The saga of Stony Run, the privately owned 266-unit apartment complex in the City of Kingston, appears to have arrived at a more equitable resolution.
Having initially weathered distrust and vitriol for brokering the outlines of a deal to convert the apartment complex to workforce housing designation without the input or knowledge of the tenants or their union, mayor Steve Noble has now received their approval.
On May 1, a joint statement by the Stony Run’s Tenants Union and the political advocacy group For the Many thanked the mayor for negotiating improvements in the regulatory agreement, the shaping of which has been a crucible of sorts for issues of rent affordability and how those optics are perceived.
“The AMI thresholds have been significantly lowered,” read the statement released by Aaron Narraph Fernando, For the Many’s communications lead, “so that a majority of apartments are now set at 80 percent of AMI, securing Stony Run’s affordability in the event of deregulation.
Mayor Noble thanked the Stony Run Tenants Union “for their openness and their readiness to work together for a common goal.” He also thanked the developers and the members of the Kingston Common Council.
The deregulation anticipated in Fernando’s statement would arise if a future vacancy study assessing Kingston’s rental stock discovers a vacancy rate greater than five percent.
Such a finding would rescind the regulations tenants currently enjoy under the Emergency Tenant Protection Act (ETPA). Current tenants, however, would retain existing protections from income requirements under the ETPA for the 40 years of the agreement, regardless of the results of future vacancy studies.
Included in the new deal is an across-the-board ban on short-term rentals, a municipal preference program which places Kingston residents at the front of the line when vacancies come up, and inclusion of two tenant representatives on the five-member Stony Run resident board. The three other three representatives are chosen by the property owners, Aker Companies.
“With this agreement,” noted mayor Noble’s press release, “Stony Run will become the largest affordable and workforce private housing complex in the City of Kingston and Ulster County.”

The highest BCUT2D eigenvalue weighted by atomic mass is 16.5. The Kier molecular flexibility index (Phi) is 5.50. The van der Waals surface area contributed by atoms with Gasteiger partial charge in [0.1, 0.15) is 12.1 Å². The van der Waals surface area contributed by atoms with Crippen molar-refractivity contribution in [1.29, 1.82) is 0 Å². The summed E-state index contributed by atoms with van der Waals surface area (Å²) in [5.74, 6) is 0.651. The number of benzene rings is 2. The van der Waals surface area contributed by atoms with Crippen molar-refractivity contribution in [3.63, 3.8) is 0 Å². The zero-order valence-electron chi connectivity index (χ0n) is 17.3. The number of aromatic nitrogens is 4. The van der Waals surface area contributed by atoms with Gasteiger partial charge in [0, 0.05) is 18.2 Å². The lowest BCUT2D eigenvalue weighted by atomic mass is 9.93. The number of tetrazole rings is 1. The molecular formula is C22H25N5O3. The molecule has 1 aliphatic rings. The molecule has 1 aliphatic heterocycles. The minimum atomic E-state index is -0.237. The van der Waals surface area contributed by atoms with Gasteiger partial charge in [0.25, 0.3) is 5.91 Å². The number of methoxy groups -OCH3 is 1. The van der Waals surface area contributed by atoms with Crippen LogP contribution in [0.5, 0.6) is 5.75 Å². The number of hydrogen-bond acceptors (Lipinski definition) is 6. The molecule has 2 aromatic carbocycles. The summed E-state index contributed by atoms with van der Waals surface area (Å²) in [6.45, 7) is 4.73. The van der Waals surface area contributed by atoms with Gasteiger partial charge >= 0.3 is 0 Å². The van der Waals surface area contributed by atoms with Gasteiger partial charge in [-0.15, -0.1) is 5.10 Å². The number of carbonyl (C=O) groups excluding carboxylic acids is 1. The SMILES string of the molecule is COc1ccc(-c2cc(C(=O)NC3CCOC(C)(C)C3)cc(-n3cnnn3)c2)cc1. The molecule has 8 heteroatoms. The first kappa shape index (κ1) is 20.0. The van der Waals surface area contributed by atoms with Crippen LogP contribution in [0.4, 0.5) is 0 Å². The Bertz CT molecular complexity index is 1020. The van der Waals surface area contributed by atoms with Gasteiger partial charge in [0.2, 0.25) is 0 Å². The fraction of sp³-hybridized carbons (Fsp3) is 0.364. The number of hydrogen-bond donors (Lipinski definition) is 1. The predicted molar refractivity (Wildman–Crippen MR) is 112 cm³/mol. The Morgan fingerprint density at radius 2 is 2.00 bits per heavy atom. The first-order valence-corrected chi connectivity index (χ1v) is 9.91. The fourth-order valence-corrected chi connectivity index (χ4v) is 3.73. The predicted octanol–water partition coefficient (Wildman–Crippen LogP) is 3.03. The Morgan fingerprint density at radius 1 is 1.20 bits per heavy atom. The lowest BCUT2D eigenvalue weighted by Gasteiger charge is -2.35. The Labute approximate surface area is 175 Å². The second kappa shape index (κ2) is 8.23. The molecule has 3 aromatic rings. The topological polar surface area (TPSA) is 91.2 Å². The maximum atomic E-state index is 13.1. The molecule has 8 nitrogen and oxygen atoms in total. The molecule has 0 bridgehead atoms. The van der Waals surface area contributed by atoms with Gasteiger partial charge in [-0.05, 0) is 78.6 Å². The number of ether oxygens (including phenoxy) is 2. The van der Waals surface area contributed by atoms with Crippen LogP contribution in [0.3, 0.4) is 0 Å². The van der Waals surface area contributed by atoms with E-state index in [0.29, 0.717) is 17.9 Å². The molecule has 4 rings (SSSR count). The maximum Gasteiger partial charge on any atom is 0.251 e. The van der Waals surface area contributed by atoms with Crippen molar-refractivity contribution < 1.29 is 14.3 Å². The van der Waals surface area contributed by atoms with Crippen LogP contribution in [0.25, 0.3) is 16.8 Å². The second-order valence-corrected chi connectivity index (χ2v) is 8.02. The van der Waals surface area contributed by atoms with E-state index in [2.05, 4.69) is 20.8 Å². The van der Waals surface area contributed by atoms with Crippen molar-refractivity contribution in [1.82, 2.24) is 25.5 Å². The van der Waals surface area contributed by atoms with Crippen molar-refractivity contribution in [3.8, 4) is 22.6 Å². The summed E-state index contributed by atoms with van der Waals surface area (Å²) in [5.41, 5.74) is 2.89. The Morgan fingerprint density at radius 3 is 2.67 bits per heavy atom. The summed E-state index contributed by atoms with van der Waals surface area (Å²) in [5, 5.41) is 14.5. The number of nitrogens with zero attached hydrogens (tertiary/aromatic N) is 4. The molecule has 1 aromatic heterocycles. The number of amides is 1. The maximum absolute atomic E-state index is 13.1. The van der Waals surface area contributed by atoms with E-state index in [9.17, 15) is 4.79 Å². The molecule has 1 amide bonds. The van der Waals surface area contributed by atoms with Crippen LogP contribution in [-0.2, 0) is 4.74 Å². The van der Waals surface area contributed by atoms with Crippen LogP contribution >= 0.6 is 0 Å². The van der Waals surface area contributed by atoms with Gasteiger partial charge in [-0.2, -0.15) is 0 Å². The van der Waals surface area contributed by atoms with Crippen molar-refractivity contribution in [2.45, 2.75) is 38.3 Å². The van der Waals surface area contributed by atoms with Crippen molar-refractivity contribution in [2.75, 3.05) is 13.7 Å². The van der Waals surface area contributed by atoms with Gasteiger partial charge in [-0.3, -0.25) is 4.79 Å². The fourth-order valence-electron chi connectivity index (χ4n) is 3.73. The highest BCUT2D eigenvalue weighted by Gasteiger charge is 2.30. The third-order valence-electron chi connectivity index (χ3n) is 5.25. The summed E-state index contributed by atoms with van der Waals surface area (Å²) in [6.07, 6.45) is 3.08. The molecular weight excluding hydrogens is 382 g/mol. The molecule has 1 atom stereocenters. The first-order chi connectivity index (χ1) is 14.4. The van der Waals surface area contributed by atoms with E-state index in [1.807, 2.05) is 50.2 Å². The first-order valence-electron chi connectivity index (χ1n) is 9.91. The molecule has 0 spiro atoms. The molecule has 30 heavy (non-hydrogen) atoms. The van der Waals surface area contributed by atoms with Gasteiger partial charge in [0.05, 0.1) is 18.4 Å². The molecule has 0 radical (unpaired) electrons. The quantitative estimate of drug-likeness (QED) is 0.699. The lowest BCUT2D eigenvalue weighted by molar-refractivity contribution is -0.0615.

Stony Run will have income restrictions in place for rentals to future tenants based on the federal Department of Housing and Urban Development (HUD) calculation of Area Median Income (AMI), the middle point at which half of the incomes of Kingston families are above it and half below it. The rent on ten percent of the 266 apartments will be capped at 110 percent of AMI, 15 percent of the units at the median point of AMI, 20 percent at 90 percent of AMI, and the remaining 55 percent of the apartments at 80 percent of AMI.
According to city director of housing initiatives Barek Starodaj, in 2021 one-person Kingston families had an AMI of $61,500 in 2021, two-person families $79,250, three-person families $79,063, four-person families $87,813, and five-person families $94,875. A common rule of thumb is that a family should spend no more than 30 percent of their income before taxes and deductions on housing.
Up to 50 units of supportive housing at Stony Run will be available for individuals making 60 percent of AMI or less. Aker must continue to accept Section 8, the federal rental assistance subsidy which helps make ends meet across the county. Section 8 rental assistance is only available to those making half of the AMI or less, with three-quarters of the Section 8 vouchers indicated for applicants whose incomes do not exceed 30 percent of the AMI.
According to the American Community Survey, 19 percent of Kingston residents live below the poverty line. The threshold for individual poverty in America in 2023 is an income of $14,580 a year. For a two-person family it’s $19,720, a three-person family $24866, a four-person family $30,000, and a five-person family $35,140.
Under HUD rules, landlords in such complexes are allowed rent increases for capital improvements, a regulation which can be used to jack up rents. This deal requires Aker to secure agreement from the city comptroller prior to making major capital improvements.
Mayor Noble was optimistic that the details of the final agreement among the parties will be secured by July 1. “This is not a perfect deal,” he wrote in an open letter addressed to the Tenants Union published in Kingston Wire on May 10, “but it’s a very good one.”
In an article posted for a short time last week on the Hudson Valley One website entitled “Most Kingston city workers can’t afford to live at Stony Run,” the reporter identified four tiers of AMI limits as setting the top rent amount which tenants would be charged in each tier. This is not correct. The different AMI tiers are primarily income limits based on family size by which to disqualify applicants who earn above those amounts, thereby ensuring affordable rental options remain available to those who earn less. The owners also very recently lowered the rents at Stony Run.